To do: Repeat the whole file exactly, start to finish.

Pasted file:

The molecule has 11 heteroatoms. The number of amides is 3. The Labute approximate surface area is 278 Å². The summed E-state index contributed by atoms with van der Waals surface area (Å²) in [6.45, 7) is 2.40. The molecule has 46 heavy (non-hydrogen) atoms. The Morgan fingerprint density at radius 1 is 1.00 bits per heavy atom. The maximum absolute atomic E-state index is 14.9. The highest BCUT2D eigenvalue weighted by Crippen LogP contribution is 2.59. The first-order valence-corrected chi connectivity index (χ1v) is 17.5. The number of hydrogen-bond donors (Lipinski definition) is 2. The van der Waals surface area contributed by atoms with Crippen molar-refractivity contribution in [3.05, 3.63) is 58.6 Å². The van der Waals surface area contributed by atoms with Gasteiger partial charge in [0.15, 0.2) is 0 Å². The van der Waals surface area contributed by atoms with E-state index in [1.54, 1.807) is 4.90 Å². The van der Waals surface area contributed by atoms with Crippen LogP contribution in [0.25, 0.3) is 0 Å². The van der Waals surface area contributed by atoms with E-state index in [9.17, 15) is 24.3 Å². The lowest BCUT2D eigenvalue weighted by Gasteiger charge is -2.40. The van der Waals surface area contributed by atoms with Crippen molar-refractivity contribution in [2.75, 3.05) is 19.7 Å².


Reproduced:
The molecule has 11 heteroatoms. The number of amides is 3. The Labute approximate surface area is 278 Å². The summed E-state index contributed by atoms with van der Waals surface area (Å²) in [6.45, 7) is 2.40. The molecule has 46 heavy (non-hydrogen) atoms. The Morgan fingerprint density at radius 1 is 1.00 bits per heavy atom. The maximum absolute atomic E-state index is 14.9. The highest BCUT2D eigenvalue weighted by Crippen LogP contribution is 2.59. The first-order valence-corrected chi connectivity index (χ1v) is 17.5. The number of hydrogen-bond donors (Lipinski definition) is 2. The van der Waals surface area contributed by atoms with Crippen molar-refractivity contribution in [3.05, 3.63) is 58.6 Å². The van der Waals surface area contributed by atoms with Gasteiger partial charge in [0.15, 0.2) is 0 Å². The van der Waals surface area contributed by atoms with E-state index in [1.54, 1.807) is 4.90 Å². The van der Waals surface area contributed by atoms with Crippen LogP contribution in [0.25, 0.3) is 0 Å². The van der Waals surface area contributed by atoms with E-state index in [9.17, 15) is 24.3 Å². The lowest BCUT2D eigenvalue weighted by Gasteiger charge is -2.40. The van der Waals surface area contributed by atoms with Crippen molar-refractivity contribution in [2.75, 3.05) is 19.7 Å².